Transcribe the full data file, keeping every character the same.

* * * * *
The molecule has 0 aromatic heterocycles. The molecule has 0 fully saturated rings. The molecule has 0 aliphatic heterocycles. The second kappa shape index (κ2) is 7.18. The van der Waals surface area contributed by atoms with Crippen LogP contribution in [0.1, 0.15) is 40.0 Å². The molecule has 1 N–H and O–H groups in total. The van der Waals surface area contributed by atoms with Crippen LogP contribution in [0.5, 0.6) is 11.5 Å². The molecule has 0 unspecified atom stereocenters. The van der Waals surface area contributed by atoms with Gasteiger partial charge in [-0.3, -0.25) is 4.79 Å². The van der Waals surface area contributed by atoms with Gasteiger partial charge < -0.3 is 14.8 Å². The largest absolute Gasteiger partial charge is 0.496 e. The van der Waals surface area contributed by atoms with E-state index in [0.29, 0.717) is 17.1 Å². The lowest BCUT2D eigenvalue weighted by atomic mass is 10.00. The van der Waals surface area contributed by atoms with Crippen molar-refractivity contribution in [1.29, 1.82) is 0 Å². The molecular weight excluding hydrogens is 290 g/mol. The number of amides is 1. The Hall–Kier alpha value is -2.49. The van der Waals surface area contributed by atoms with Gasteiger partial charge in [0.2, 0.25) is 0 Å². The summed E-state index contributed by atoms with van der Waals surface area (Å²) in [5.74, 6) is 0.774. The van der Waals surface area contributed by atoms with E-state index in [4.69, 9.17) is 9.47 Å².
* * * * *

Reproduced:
The molecule has 0 aromatic heterocycles. The molecule has 0 fully saturated rings. The molecule has 0 aliphatic heterocycles. The second kappa shape index (κ2) is 7.18. The van der Waals surface area contributed by atoms with Crippen LogP contribution in [0.1, 0.15) is 40.0 Å². The molecule has 1 N–H and O–H groups in total. The van der Waals surface area contributed by atoms with Crippen LogP contribution in [0.5, 0.6) is 11.5 Å². The molecule has 0 unspecified atom stereocenters. The van der Waals surface area contributed by atoms with Gasteiger partial charge in [-0.3, -0.25) is 4.79 Å². The van der Waals surface area contributed by atoms with Gasteiger partial charge < -0.3 is 14.8 Å². The largest absolute Gasteiger partial charge is 0.496 e. The van der Waals surface area contributed by atoms with E-state index in [0.29, 0.717) is 17.1 Å². The lowest BCUT2D eigenvalue weighted by atomic mass is 10.00. The van der Waals surface area contributed by atoms with Crippen molar-refractivity contribution in [1.29, 1.82) is 0 Å². The molecular weight excluding hydrogens is 290 g/mol. The number of amides is 1. The Hall–Kier alpha value is -2.49. The van der Waals surface area contributed by atoms with Gasteiger partial charge in [0.2, 0.25) is 0 Å². The summed E-state index contributed by atoms with van der Waals surface area (Å²) in [5.74, 6) is 0.774. The van der Waals surface area contributed by atoms with E-state index in [4.69, 9.17) is 9.47 Å².